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How to Create Effective Litigation Graphics


Litigation GraphicsLitigation graphics using a combination of words and pictures are powerful tools for explaining and communicating complex concepts in the courtroom. An illustration or an animation can bring life to a dry topic and simplify confusing subject matter in a trial. These graphics allow the visual demonstration or communication of facts/events in front of the jurors and judge in court. This is one of the most efficient ways to communicate complex ideas as it is said that jurors retain only 15% of what they hear but 85% of what they see and hear.

Tips to Produce Persuasive Legal Graphics

Litigation graphics can be created with PowerPoint, Prezi, printed on trial board, Elmo or litigation timeline-specific software. Whatever be the platform, creating convincing graphics can contribute greatly to trial presentation.

  • While creating charts in word, use the command ‘insert shapes’ to place elements of a timeline. Events should be placed at appropriate places by inserting text boxes.
  • Save the complete file in PDF format for a crisp, precise look. Content will be much clearer even when it is projected onto a 4’x6’ board or onto a 10’ screen.
  • Timelines typically show events in the order in which they occurred, that is, on a horizontal, chronological scale. That’s why automated timelines should be avoided when you create graphics. Carefully handcraft the timelines by customizing the text boxes in a way that the judge and the jury clearly understand the manner in which events took place.
  • There are no specific rules that charts and timelines have to be on the same page. But except in special cases, this is a preferred pattern as it can be difficult to understand the relation between events if they are spread across four or five pages. Connections between events can be understood properly if they are included on the same page.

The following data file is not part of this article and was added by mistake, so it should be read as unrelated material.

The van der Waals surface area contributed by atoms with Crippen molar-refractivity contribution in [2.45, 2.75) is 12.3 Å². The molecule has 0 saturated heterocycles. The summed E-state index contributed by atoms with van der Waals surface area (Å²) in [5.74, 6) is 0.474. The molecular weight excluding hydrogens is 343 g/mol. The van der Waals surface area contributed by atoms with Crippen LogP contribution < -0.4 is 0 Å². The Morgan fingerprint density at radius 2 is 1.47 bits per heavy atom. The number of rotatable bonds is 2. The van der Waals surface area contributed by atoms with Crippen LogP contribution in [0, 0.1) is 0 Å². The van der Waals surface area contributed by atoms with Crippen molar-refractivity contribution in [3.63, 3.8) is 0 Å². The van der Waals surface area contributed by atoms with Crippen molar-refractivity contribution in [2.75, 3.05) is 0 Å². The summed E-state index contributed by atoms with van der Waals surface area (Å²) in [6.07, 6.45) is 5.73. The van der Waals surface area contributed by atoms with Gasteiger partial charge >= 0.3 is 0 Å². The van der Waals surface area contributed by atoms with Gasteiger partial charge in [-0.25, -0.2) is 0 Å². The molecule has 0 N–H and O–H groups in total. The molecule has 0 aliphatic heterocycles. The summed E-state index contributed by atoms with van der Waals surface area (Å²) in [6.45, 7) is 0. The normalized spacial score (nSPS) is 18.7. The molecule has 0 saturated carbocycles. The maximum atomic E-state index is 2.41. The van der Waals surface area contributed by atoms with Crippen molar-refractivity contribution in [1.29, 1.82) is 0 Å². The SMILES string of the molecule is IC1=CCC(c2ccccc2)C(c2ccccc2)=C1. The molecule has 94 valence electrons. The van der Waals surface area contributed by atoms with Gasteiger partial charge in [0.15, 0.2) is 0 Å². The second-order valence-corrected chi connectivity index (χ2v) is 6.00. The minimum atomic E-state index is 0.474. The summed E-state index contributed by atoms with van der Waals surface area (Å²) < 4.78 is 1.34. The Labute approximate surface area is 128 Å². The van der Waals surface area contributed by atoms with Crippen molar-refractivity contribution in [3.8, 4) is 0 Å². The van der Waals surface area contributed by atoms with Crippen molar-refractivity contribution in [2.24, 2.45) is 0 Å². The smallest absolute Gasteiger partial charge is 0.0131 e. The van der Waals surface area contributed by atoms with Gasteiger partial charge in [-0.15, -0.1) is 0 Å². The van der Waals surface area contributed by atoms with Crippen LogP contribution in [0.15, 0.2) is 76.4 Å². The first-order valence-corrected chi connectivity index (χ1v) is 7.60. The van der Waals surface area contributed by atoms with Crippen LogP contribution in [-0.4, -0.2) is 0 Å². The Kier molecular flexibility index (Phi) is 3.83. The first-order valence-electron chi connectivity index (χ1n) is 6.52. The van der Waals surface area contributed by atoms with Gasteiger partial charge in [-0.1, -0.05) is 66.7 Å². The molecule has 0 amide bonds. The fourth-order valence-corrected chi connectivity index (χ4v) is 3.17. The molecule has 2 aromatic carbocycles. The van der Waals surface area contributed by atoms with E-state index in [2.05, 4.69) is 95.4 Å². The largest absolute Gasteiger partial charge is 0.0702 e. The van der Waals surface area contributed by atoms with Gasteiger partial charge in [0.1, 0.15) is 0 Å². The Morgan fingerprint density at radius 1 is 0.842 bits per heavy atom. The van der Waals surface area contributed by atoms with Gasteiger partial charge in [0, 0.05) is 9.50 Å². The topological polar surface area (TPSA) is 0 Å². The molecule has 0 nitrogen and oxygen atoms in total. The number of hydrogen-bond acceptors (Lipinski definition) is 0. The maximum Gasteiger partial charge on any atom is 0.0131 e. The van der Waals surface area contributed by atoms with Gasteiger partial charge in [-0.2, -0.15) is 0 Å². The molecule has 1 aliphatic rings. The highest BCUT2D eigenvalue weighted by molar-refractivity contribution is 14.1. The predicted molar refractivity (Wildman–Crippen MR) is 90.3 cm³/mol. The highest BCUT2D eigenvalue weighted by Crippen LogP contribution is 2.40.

• The structure of the graphics, the amount of content and depth of information should be customized according to the requirements of the audience (jury, judge, and arbitrator). It should focus on the information that needs to be communicated.
  • The message, tone and emphasis of the graphical design should be refined, similar to presenting an argument in writing. The graphics developed should be in pace with the legal strategy and should reflect and enhance each other.

Good trial graphics are persuasive, innovative and stimulating. That’s why many busy lawyers prefer to rely on professional help to produce effective animation graphics.

About Julie Clements

Julie Clements

Joined the MOS team in March of 2008. Julie Clements has background in the healthcare staffing arena; as well as 6 years as Director of Sales and Marketing at a 4 star resort. Julie was instrumental in the creation of the medical record review division (and new web site); and has especially grown this division along with data conversion of all kinds.